Serving the State again--not as before, And tears are falling fast—but not for grief : Not foot to foot, the war-whoop at his door, A Walk in Spring-Grattan, like those with thee, But in the Senate: and (though round him fly By the heath-side (who had not envied me?) The jest, the sneer, the subtle sophistry, When the sweet limes, so full of bees in June, With honest dignity, with manly sense, Led us to meet beneath their boughs at noon; And every charm of natural eloquence, And thou didst say which of the Great and Wise, Like Hampden struggling in his Country's cause, (20) Could they but hear and at thy bidding rise, The first, the foremost to obey the laws, Thou wouldst call up and question.

The last to brook oppression. On he moves,

Graver things Careless of blame while his own heart approves, Come in their turn. Morning, and Evening, brings Careless of ruin—" For the general good Its holy office; and the sabbath-bell,

"T is not the first time I shall shed my blood.") That over wood and wild and mountain-dell On through that gate misnamed, (21) through which Wanders so far, chasing all thoughts unholy

before With sounds most musical, most melancholy, Went Sidney, Russel, Raleigh, Cranmer, More, Not on his ear is lost. Then he pursues

On into twilight within walls of stone,
The pathway leading through the aged yews, Then to the place of trial ; (22) and alone, (23)
Nor anattended ; and, when all are there,

Alone before his judges in array
Pours out his spirit in the House of Prayer, Stands for his life: there, on that awful day,
That House with many a funeral-garland hung (18) Counsel of friends—all human help denied
Of virgin-white-memorials of the young,

All but from her who sits the pen to guide,
The last yet fresh when marriage-chimes were ringing, Like that sweet Saint who sate by Russel's side
And hope and joy in other hearts were springing ; Under the Judgment-scat, (24)—But guilty men
Thai House, where Age led in by Filial Love, Triumph not always. To his hearth again,
Their looks composed, their thoughts on things above, Again with honor to his hearth restored,
The world forgot, or all its wrongs forgiven— Lo, in the accustom'd chair and at the board,
Who would not say they trod the path to Heaven? Thrice greeting those who most withdraw their
Nor at the fragrant hour-at early dawn-

claim, Under the elm-tree on his level lawn,

(The lowliest servant calling by his name) Or in his porch is he less duly found,

He reads thanksgiving in the eyes of all,
When they that cry for Justice gather round, All met as at a holy festival!
And in that cry her sacred voice is drown'd; -On the day destined for his funeral!
Iis then to hear and weigh and arbitrate,

Lo, there the Friend, who entering where he lay, Like Alfred judging at his palace-gate.

Breathed in his drowsy ear, “Away, away! Heald at his touch, the wounds of discord close ; Take thou my cloak–Nay, start not, but obey— And they return as friends, that came as foes. Take it and leave me." And the blushing Maid,

Thus, while the world but claims its proper part, Who through the streets as through a desert stray'd; Ont in the head but never in the heart,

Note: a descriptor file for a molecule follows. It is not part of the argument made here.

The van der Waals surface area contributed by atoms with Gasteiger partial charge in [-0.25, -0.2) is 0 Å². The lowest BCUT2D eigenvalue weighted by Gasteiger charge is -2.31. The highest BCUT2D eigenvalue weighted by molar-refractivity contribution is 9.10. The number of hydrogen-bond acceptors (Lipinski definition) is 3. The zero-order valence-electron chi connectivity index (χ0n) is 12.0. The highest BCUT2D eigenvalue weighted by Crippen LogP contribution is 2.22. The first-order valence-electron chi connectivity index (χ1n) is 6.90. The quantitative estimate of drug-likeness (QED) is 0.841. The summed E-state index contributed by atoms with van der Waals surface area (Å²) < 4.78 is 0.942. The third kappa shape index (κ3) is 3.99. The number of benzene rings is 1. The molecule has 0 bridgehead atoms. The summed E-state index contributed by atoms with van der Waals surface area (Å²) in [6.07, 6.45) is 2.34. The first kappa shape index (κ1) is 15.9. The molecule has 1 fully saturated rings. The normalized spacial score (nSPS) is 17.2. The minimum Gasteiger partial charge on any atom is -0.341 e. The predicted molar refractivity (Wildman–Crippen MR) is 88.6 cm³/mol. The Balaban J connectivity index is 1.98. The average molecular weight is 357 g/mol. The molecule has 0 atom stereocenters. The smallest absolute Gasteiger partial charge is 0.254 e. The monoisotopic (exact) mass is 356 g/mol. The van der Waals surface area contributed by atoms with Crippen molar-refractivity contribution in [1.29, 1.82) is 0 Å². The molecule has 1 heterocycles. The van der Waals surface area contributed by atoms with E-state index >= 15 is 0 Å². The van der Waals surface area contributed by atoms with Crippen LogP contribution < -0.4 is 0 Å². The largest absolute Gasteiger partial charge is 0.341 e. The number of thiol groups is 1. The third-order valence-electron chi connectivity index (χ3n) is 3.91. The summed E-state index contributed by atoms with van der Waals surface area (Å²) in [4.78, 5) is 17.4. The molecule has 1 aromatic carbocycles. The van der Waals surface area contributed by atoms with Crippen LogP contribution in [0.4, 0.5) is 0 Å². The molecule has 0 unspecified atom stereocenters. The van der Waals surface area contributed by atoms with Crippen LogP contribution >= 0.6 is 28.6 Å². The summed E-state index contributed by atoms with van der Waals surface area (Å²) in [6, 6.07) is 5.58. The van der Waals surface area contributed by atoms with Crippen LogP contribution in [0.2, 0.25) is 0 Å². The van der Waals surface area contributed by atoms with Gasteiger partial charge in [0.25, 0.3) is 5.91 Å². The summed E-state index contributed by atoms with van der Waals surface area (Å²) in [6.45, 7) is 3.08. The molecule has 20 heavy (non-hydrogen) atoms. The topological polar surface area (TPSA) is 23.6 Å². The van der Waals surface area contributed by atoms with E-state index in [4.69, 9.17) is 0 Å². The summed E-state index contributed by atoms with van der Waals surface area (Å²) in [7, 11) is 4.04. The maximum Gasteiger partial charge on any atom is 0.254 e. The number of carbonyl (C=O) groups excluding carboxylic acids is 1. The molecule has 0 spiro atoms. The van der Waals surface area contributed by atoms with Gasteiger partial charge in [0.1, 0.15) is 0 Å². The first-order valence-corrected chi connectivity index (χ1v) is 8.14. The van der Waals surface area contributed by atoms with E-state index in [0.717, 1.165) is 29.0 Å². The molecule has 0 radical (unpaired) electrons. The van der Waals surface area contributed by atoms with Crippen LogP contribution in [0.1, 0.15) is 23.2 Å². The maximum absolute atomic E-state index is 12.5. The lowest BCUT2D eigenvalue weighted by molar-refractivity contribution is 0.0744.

And, when her dear, dear Father pass'd along, Hix life steals on; within his quiet dwelling Would not be held—but, bursting through the throng, That bome-felt joy all other joys excelling.

Halberd and battle-axe-kiss'd him o'er and o'er; Sick of the crowd, when enters he-nor then Then turn'd and went then sought him as before, Forgets the cold indifference of men ?

Believing she should see his face no more! -Soon through the gadding vine (19) the sun looks in, And oh, how changed at oncemno heroine here, And gentle hands the breakfast-rite begin.

But a weak woman worn with grief and fear, Then the bright keule sings its matin-song, Her darling Mother! 'Twas but now she smiled, Tben fragrant clouds of Mocha and Souchong And now she weeps upon her weeping child ! Blend as they rise ; and (while without are seen, -But who sits by, her only wish below Sure of their meal, the small birds on the green; At length fulfillid--and now prepared to go ? And in from far a school-boy's letter fies, His hands on hers—as through the mists of night, Flushing the sister's cheek with glad surprise) She gazes on him with imperfect sight; That sheet unfolds (who reads, that reads it not ?) Her glory now, as ever her delight!(25) Born with the day and with the day forgot ; To her, methinks, a second Youth is given; Its atuple page various as human life,

The light upon her face a light from Heaven! The pomp, the woe, the bustle and the strife! An hour like this is worth a thousand pass'd

But nothing lasts. In Autumn at his plow In pomp or ease—'T is present to the last! Met and solicited, behold him dow

Years glide away untold—”T is still the same! Leaving that humbler sphere his fathers knew, As fresh, as fair as on the day it came! The sphere that Wisdom loves and Virtue too, And now once more where most he loved to be, She who subrists not on the vain applause

In his own fieldsbreathing tranquillityMajodging man now gives and now withdraws. We hail him-not less happy, Fox, than thee!

*T was mom--the sky-lark o'er the furrow sung Thee at St. Anne's so soon of care beguiled, As from his lips the slow consent was wrung; Playful, sincere, and artless as a child ! As from the glebe his fathers tillid of old, Thee, who wouldst watch a bird's-nest on the spray The plow they guided in an age of gold,

Through the green leaves exploring, day by day.